-- Robert Preidt
THURSDAY, Jan. 24 (HealthDay News) -- A new study finds that
vaccinating children against rotavirus may also help protect
unvaccinated adults against the highly contagious virus that causes
severe diarrhea and vomiting.
Before vaccination was introduced, rotavirus caused 2.4 million
hospitalizations and more than 450,000 deaths in infants and
children globally each year. After vaccination was introduced in
the United States, declines in rotavirus infection were seen in
both vaccinated and unvaccinated children.
This study examined whether the vaccine's benefits also extend
to unvaccinated adults. The researchers compared the prevalence of
rotavirus in stool samples collected from 3,500 adults in 2006 and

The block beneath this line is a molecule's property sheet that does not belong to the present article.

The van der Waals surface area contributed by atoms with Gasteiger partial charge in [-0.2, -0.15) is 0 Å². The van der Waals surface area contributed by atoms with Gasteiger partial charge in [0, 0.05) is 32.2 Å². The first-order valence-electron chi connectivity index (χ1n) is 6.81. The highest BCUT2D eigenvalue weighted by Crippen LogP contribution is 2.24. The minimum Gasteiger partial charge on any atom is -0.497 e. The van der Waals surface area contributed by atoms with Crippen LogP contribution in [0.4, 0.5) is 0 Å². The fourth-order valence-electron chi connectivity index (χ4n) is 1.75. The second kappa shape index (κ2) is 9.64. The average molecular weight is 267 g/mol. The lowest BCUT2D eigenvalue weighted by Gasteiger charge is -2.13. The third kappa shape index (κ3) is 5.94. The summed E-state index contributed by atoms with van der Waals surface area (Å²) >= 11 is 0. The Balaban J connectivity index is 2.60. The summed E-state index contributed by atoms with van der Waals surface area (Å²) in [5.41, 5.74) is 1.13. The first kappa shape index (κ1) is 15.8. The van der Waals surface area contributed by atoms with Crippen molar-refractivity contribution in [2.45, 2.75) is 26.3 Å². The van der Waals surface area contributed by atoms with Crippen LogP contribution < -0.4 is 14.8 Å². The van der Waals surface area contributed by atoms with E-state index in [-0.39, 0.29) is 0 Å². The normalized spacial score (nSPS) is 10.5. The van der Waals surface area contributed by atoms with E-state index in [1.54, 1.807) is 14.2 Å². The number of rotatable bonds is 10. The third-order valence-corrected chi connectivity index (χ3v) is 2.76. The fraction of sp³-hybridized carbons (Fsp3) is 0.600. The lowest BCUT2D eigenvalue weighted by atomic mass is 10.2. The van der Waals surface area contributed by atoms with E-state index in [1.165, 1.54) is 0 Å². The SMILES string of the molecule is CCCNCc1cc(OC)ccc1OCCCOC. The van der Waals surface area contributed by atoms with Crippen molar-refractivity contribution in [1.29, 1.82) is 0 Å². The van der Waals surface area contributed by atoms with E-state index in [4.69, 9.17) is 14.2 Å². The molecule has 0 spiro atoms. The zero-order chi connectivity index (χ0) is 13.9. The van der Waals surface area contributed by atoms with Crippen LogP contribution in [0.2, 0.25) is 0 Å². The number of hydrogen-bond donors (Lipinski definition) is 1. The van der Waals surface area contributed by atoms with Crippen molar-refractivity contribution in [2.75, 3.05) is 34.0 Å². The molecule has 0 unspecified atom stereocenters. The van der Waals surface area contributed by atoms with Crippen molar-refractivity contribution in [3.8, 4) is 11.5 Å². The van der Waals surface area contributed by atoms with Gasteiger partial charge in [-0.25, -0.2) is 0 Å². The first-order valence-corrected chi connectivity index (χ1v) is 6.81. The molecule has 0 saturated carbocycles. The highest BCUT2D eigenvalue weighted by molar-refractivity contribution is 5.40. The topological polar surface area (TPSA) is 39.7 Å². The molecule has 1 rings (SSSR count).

2007 -- before widespread implementation of rotavirus vaccination
in children -- and in samples collected from 2008 to 2010.
There were nearly 50 percent fewer unvaccinated adults with
rotavirus in the second round of samples, according to the study,
which was published online Jan. 24 in the journal
Clinical Infectious Diseases.
Significant declines were seen in both adults admitted to the
hospital and those treated as outpatients.
Previous research estimated that adult inpatient hospital
charges related to rotavirus are $152 million a year in the United
States. These new findings suggest that vaccinating children
against rotavirus may be "much more cost effective than previously
believed," study author Dr. Evan Anderson, of Emory University in
Atlanta, said in a journal news release.
"Vaccinating children may protect adults from rotavirus by decreasing the amount of rotavirus circulating in the community," Anderson said.
The findings highlight the need to support and encourage
vaccination, he added. "By improving the health of children, we
indirectly improve the health of adults," he said.
The U.S. Centers for Disease Control and Prevention has more
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